VANCOUVER — A weekend of Environment Canada warnings about snow over the south coast of British Columbia produced very little of the white stuff and all warnings except the one covering Metro Vancouver have now been lifted. But the weather office says up to five centimetres of snow is still likely for higher elevations of North and West Vancouver, Burnaby, New Westminster, Coquitlam and Maple Ridge. Other areas of the Lower Mainland can expected to see rain or occasional sleet through the day, but little or no snow on the ground. Environment Canada had been calling for as much as 15 centimetres in some south coast regions by Monday morning. Parts of eastern Vancouver Island, higher areas of Greater Vancouver and the eastern Fraser Valley reported modest accumulations over the weekend. Snow also covered highways leading into the southern Interior early Monday, but no warnings or advisories were posted. This report by The Canadian Press was first published Jan. 25, 2021. The Canadian Press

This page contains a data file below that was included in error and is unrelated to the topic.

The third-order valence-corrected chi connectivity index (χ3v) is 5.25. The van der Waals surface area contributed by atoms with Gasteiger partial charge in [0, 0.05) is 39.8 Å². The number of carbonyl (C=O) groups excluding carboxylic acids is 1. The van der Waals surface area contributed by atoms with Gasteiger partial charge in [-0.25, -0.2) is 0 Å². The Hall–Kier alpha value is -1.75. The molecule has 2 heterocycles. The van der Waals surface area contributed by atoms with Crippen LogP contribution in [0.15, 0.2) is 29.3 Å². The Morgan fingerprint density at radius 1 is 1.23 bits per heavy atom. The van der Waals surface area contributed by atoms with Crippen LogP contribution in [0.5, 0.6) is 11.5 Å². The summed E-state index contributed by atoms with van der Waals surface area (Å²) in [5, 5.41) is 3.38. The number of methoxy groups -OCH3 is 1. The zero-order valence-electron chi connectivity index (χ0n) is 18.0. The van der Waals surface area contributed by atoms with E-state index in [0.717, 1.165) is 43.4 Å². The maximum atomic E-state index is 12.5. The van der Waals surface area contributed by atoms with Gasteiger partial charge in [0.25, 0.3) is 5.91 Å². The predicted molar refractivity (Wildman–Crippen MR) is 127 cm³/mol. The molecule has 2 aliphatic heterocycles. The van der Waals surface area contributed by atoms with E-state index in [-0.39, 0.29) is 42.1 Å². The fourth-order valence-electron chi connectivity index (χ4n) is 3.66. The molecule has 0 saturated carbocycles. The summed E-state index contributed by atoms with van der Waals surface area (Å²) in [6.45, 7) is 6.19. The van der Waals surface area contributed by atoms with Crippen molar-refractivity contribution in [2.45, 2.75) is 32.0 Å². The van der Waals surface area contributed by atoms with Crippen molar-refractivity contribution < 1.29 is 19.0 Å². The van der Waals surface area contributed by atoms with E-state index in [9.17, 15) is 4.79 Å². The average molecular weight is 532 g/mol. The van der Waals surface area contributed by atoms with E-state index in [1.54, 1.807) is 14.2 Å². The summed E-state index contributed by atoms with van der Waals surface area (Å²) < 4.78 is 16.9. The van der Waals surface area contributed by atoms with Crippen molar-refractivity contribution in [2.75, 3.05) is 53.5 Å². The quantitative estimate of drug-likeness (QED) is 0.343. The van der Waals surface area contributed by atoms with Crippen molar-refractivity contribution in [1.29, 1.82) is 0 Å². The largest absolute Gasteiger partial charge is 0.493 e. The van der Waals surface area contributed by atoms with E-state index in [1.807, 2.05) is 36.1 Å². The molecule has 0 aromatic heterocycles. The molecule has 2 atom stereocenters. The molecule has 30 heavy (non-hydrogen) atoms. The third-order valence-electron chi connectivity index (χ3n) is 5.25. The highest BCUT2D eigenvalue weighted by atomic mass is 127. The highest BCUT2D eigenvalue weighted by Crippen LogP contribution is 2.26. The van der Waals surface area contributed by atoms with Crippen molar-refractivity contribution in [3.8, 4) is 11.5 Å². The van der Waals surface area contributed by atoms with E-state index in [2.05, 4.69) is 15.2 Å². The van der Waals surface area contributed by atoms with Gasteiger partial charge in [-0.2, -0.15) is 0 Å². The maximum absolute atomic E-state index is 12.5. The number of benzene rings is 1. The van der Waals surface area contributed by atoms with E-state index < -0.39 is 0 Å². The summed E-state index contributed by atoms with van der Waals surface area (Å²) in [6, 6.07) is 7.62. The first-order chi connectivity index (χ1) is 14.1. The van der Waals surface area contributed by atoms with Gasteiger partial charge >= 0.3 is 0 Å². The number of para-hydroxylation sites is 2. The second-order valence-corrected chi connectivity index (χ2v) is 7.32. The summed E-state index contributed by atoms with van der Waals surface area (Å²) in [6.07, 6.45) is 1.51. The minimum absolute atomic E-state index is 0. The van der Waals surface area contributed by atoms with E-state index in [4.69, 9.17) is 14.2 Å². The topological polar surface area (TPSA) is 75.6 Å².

Dès qu’il y aura assez de neige pour assurer des descentes sécuritaires, Ski Saguenay offrira un nouveau secteur de glisse privé à L’Anse-Saint-Jean pour les amateurs de ski hors-piste. Ce sera un des secteurs avec le plus haut dénivelé au Québec, avec 390 mètres d’altitude en descente… et ce n’est qu’un début, car de futurs développements viendront bonifier l’offre, avec notamment de l’hébergement. C’est en voyant la croissance du ski hors-piste au Québec et au Saguenay-Lac-Saint-Jean que Philippe Pichon et Jérôme Durocher ont décidé d’investir pour développer un nouveau secteur privé à L’Anse-Saint-Jean. « Le secteur de ski hors-piste est tellement achalandé au mont Édouard les fins de semaine qu’on a vu un potentiel », souligne Philippe Pichon. Selon les données de la Fédération de montagne et d’escalade (FQME), le nombre d’adeptes a augmenté de 177 % par rapport à l’an dernier. En regardant les opportunités pour surfer sur la vague du ski hors-piste, les deux hommes ont sauté sur l’occasion lorsqu’un terrain accidenté a été mis en vente par la fabrique de l’église Saint-Jean-Baptiste, à L’Anse-Saint-Jean, il y a deux ans, explique Philippe Pichon, un Français qui s’est d’abord établi au Québec... pour jouer plus au hockey. Mais c’est finalement le ski hors-piste qui l’a accroché. « Quand on est allé visiter le terrain, on est tombé en amour et on s’est assuré de miser un bon prix pour avoir la terre », poursuit-il, en évoquant le processus de mise aux enchères. En explorant davantage, ils ont réalisé qu’il existait un excellent potentiel de descente sur le terrain voisin, et après avoir fait une offre, ils ont agrandi leur terrain de jeu, qui fait désormais près de 70 hectares. Le ski hors-piste est en forte croissance au Québec et les premières descentes dans la poudreuse se font de plus en plus rares, ce qui ouvre des occasions d’affaires. Situés à un peu plus d’une dizaine de kilomètres du mont Édouard, les entrepreneurs ont donc lancé l’entreprise Ski Saguenay, qui offrira du ski de montagne guidé sur leur terrain privé. Pour accéder au secteur, les clients devront obligatoirement réserver les services d’un guide, cette année, pour un montant de 115 à 200 dollars par jour, selon le nombre de personnes dans un groupe. « Les gens paieront pour skier un territoire exclusif », souligne Philippe Pichon, avant d’ajouter qu’avec la croissance de l’achalandage, les secteurs de poudreuse vierge se font de plus en plus rares. Ski Saguenay développera deux secteurs de glisse de niveau intermédiaire avancé. Le plus gros aura un dénivelé de 360 à 390 mètres, avec plusieurs passages très accidentés et plusieurs obstacles et sauts naturels. « Il existe un potentiel de 100 mètres de plus au-delà de la limite de nos terrains, sur les terres publiques, mais on devrait aller chercher les autorisations pour faire cet ajout », remarque Philippe Pichon, qui fera partie de l’équipe de guides. Un secteur plus petit, de 80 à 150 mètres, a aussi été développé près du futur chalet, que l’entreprise compte bâtir dès l’été prochain, si le financement du projet se concrétise. « Nous voulons bâtir un chalet plutôt haut de gamme, avec un sauna et un bain nordique, pour offrir un produit différent de ce que l’on retrouve au mont Édouard », remarque l’entrepreneur, en ajoutant que les clients du chalet pourront skier en autonomie dans le petit secteur. Pour le construire, les deux hommes comptent utiliser leur propre bois. En tout et partout, les deux hommes ont investi plus de 70 000 dollars dans le projet jusqu’à maintenant. Dans l’attente d’une autre bordée… et de mesures sanitaires pour guider Il manque encore un peu de neige pour skier en sécurité sur les terrains de Ski Saguenay, comme partout dans la région d’ailleurs. « Avec encore 20 à 30 centimètres, on va pouvoir ouvrir les secteurs », souligne Philippe Pichon. Il faudra aussi attendre de savoir quelles seront les nouvelles mesures sanitaires qui seront annoncées après le 8 février, car il est interdit d’offrir le service de guide à l’heure actuelle, ajoute ce dernier. Au cours des prochaines années, Ski Saguenay souhaite continuer à développer de nouveaux secteurs et construire éventuellement un second chalet. Un service de remontée sur chenillette est aussi dans les cartons. Le Saguenay-Lac-Saint-Jean se positionne Avec l’ajout de l’offre de Ski Saguenay et le nouveau secteur qui a été développé à Petit-Saguenay, la région du Saguenay-Lac-Saint-Jean compte désormais cinq sites officiels, avec le mont Édouard, le mont Lac-Vert et le mont des Allemands. « La région a un très beau potentiel pour le développement du ski hors-piste », atteste Maxime Bolduc, directeur ski à la Fédération de montagne et d’escalade. NoneGuillaume Roy, Initiative de journalisme local, Le Quotidien